LITTLE ROCK, Ark. – Arkansas Gov. Asa Hutchinson officially issued a call Friday for a special session of the General Assembly to address tax relief for state residents and improving safety in schools.

The call for the special session comes just over a month after the state wrapped up its fiscal year with a record surplus of more than $1.6 billion.

At that time, Hutchinson said he planned to call for the special session to look at ways to reduce the rate of tax collection in the state, though he waited until Friday to share the specifics of what he would cover with lawmakers.

Items on the agenda for the governor’s call include:

  • Lowering the top individual tax rate to 4.9%, retroactive to January 1, 2022, which he claims will save taxpayers $295 million in 2022;
  • Lowering the corporate income tax rate to 5.3%, beginning January 1, 2023;
  • Creating a $150 nonrefundable low- and middle-income tax credit, which he claims will save taxpayers $156.3 million in 2022;
  • Align Arkansas law with the federal depreciation schedule;
  • Transfer $50 million from the state surplus for the purpose of a school safety grant program, consistent with the recommendations of the Arkansas School Safety Commission.

“As inflation rises and the cost-of-living increases, Arkansans need more money in their pockets,” Hutchinson said in a statement announcing the session. “With a record surplus in the last year fiscal year, we have the ability to provide financial relief and ensure our children can be protected in their schools.”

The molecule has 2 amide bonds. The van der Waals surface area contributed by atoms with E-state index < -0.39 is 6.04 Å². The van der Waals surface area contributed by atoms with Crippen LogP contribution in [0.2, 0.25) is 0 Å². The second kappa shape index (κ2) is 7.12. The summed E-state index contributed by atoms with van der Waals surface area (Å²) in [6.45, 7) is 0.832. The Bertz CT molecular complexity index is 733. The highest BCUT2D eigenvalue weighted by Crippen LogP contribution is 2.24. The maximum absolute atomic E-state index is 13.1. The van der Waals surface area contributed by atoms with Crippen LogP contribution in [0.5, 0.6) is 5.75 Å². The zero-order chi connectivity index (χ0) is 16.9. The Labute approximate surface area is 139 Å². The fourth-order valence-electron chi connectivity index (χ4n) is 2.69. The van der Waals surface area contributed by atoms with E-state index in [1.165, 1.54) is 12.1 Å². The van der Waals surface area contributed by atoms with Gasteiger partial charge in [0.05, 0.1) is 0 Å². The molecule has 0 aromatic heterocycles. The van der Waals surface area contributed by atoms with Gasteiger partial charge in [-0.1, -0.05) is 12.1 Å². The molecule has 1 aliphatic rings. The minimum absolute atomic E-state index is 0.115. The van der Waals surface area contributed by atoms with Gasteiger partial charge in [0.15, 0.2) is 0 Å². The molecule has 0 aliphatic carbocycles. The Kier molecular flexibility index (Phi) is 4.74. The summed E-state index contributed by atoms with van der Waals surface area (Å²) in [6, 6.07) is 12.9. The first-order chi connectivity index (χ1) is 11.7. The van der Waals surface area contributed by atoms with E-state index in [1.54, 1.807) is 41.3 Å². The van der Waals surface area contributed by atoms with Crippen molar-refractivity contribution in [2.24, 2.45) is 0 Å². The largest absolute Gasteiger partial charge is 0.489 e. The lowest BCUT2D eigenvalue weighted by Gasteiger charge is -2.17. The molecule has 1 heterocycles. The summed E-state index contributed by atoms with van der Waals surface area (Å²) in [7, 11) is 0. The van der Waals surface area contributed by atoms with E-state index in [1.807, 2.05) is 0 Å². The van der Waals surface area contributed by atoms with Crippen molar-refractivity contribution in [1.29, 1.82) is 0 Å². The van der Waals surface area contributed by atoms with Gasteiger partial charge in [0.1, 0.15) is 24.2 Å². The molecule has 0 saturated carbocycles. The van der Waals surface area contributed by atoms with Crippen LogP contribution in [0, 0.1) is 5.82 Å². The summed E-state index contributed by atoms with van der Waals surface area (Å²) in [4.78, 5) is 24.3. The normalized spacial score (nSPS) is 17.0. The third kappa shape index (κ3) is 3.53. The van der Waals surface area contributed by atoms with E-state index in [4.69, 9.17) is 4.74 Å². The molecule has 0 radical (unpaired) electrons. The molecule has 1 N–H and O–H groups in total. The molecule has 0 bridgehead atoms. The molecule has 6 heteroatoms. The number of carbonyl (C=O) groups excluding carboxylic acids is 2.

In response to the governor’s special session, the Arkansas Senate Republican Caucus issued a statement in support of providing a tax credit to hard working Arkansans.

“We’re delighted as a Senate Republican Caucus to be working collectively toward real tax relief for all Arkansans. The legislation being proposed will provide an individual tax credit to hard working Arkansans and will advance the tax cuts we previously passed. This will lower our overall tax rate, while at the same time giving meaningful relief to job creators in Arkansas who are dealing with the repercussions of inflation. The people of Arkansas need relief from burdensome taxes, and we as the Senate Republican caucus are excited to work with our colleagues in the House and our Governor next week to do just that.”

The $50 million allocated for school safety grants comes after the Arkansas School Safety Commission presented their interim report to the governor August 2. The program is designed to provide funding for school districts to increase security measures on campuses.

The Senate Republican Caucus also celebrated the safety grants, stating “With the start of the Arkansas school year just days away, it is imperative that we ensure the safety and security of our kids. To that end, we are looking forward to passage of $50,000,000 in grants that can be used across our state to secure our schools.”

While some parents may applaud the move to spend part of the state surplus on school safety, other have advocated using some of that money to increase teacher pay levels in the state.

Arkansas Education Association president Carol Fleming has said that the Natural State ranks near the bottom of teacher pay rates in the United States and that it needs to be addressed.

“Raising the minimum salary, for our educators around the state will allow us to be able to recruit and retain educators in the profession,” Fleming said.

The special session is set to get underway on August 8.